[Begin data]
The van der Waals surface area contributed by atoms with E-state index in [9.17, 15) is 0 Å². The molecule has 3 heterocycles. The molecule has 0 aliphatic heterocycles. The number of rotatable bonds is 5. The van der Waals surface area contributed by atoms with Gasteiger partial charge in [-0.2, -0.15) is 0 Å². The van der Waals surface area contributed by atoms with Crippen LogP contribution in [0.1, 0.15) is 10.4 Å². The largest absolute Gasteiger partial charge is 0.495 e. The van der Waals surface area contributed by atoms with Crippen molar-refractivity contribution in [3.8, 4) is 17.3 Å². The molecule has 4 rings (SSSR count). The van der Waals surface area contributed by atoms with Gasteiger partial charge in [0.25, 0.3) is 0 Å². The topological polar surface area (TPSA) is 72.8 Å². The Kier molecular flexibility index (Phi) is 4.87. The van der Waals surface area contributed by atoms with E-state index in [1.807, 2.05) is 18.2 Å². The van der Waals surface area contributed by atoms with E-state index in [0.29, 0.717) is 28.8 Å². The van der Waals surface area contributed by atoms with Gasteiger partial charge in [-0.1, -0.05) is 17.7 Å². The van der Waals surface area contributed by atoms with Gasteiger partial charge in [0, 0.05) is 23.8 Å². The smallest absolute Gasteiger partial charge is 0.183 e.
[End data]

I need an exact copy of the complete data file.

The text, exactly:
The van der Waals surface area contributed by atoms with E-state index in [9.17, 15) is 0 Å². The molecule has 3 heterocycles. The molecule has 0 aliphatic heterocycles. The number of rotatable bonds is 5. The van der Waals surface area contributed by atoms with Gasteiger partial charge in [-0.2, -0.15) is 0 Å². The van der Waals surface area contributed by atoms with Crippen LogP contribution in [0.1, 0.15) is 10.4 Å². The largest absolute Gasteiger partial charge is 0.495 e. The van der Waals surface area contributed by atoms with Crippen molar-refractivity contribution in [3.8, 4) is 17.3 Å². The molecule has 4 rings (SSSR count). The van der Waals surface area contributed by atoms with Gasteiger partial charge in [0.25, 0.3) is 0 Å². The topological polar surface area (TPSA) is 72.8 Å². The Kier molecular flexibility index (Phi) is 4.87. The van der Waals surface area contributed by atoms with E-state index in [1.807, 2.05) is 18.2 Å². The van der Waals surface area contributed by atoms with E-state index in [0.29, 0.717) is 28.8 Å². The van der Waals surface area contributed by atoms with Gasteiger partial charge in [-0.1, -0.05) is 17.7 Å². The van der Waals surface area contributed by atoms with Gasteiger partial charge in [0, 0.05) is 23.8 Å². The smallest absolute Gasteiger partial charge is 0.183 e.